Ester Shaffer. Lamp. June 26th , 2017.
Antlers are acquired in varying qualities that are valued like rare coins. The best quality is awarded an \"A\" grade. The grading system, indirectly, has to do with the how much time the sheds lie exposed on the ground before found. The longer they are left exposed, the more they break down. New antler sheds are dark brown in color. Sheds that are not discovered quickly will begin to bleach in the sun until they become a chalky white. Another reason they loose their value is because of chew marks from small rodents and stains from wet ground or moss.
In Jackson Hole, WY the town's square is embellished with arches created from Elk antlers. It is certainly unique and you can create the same spirit with antler lamps. Small lamps are created from whitetail deer antlers while large light fixtures such as chandeliers may have tiers of elk antlers with rawhide lampshades. One of the most popular lamps is created with moose antlers, recognizable with their beautiful dark palms and dark rawhide lamp shades.
There are also different techniques for making the antler lamps themselves. Some lamp makers use glue to hold the antlers together. Others may fasten them together with rawhide thong for a rustic Indian look. And some of the most attractive antler lamps may include a combination of being glued, drilled and screwed together, with the holes sealed for a natural look. Better quality lamps will almost always include rawhide lamp shades.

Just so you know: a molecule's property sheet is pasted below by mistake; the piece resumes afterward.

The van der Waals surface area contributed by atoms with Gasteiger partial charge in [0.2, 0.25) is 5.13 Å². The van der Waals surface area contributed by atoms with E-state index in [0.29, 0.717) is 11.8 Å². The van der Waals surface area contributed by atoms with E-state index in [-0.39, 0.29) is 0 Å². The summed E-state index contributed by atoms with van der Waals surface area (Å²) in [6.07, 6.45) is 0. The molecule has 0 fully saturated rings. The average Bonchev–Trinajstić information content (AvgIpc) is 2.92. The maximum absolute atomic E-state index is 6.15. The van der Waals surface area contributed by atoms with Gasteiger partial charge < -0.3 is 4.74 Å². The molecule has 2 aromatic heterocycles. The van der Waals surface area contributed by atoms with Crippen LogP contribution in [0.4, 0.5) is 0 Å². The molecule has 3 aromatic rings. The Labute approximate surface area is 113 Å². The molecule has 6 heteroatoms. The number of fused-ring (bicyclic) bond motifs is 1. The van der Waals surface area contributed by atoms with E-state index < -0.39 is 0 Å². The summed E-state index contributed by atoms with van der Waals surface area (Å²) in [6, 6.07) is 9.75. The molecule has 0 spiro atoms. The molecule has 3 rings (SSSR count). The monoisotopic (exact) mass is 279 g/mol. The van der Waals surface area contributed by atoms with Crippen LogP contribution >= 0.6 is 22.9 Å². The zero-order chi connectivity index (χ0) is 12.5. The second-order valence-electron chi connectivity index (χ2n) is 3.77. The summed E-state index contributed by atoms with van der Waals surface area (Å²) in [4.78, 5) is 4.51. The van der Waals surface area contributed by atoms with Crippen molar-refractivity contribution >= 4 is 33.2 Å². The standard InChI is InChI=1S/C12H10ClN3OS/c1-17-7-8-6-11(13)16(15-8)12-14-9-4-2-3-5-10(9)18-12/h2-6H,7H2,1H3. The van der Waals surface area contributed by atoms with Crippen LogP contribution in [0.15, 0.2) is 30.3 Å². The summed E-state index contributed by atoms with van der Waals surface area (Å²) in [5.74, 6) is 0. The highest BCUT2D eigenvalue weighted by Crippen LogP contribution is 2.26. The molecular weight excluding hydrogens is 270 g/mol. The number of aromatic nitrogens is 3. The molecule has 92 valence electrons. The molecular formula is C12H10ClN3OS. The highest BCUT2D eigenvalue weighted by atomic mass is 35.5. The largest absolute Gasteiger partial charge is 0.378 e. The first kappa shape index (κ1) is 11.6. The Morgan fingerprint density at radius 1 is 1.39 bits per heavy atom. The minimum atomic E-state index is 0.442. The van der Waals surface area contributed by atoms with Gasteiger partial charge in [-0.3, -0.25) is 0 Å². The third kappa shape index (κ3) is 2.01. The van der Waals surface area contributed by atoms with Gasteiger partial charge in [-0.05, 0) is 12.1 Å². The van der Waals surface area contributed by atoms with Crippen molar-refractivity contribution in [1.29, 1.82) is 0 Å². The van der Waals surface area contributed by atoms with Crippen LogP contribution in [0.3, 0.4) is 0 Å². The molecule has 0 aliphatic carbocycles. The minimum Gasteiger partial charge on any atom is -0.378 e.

Elegant shades graced table and floor lamps as well as crystal chandeliers imported from Europe. And the electric light bulb enabled fine work to be sewn at night usually under a parlor bridge lamp. Today the tradition of hand-sewn lamp shades continues and here are tips and sewing techniques from the experts. When buying or recovering a lamp shade today, keep the design of the lamp base in mind. Curved shades compliment curved lamps and angular shades normally work best with angular lamps. Shade frames are available for lamp bases with harps, bridge lamps, floor lamps with glass bowls, chandeliers, headboards, night-lights and more.
During the Victorian era lighting was primarily from gas. But with Edison's improved design of the incandescent light bulb in 1879, electric lighting began replacing gas lighting in Victorian homes. This change became the catalyst for a variety of lamp shades made to shield the glaring light bulbs.
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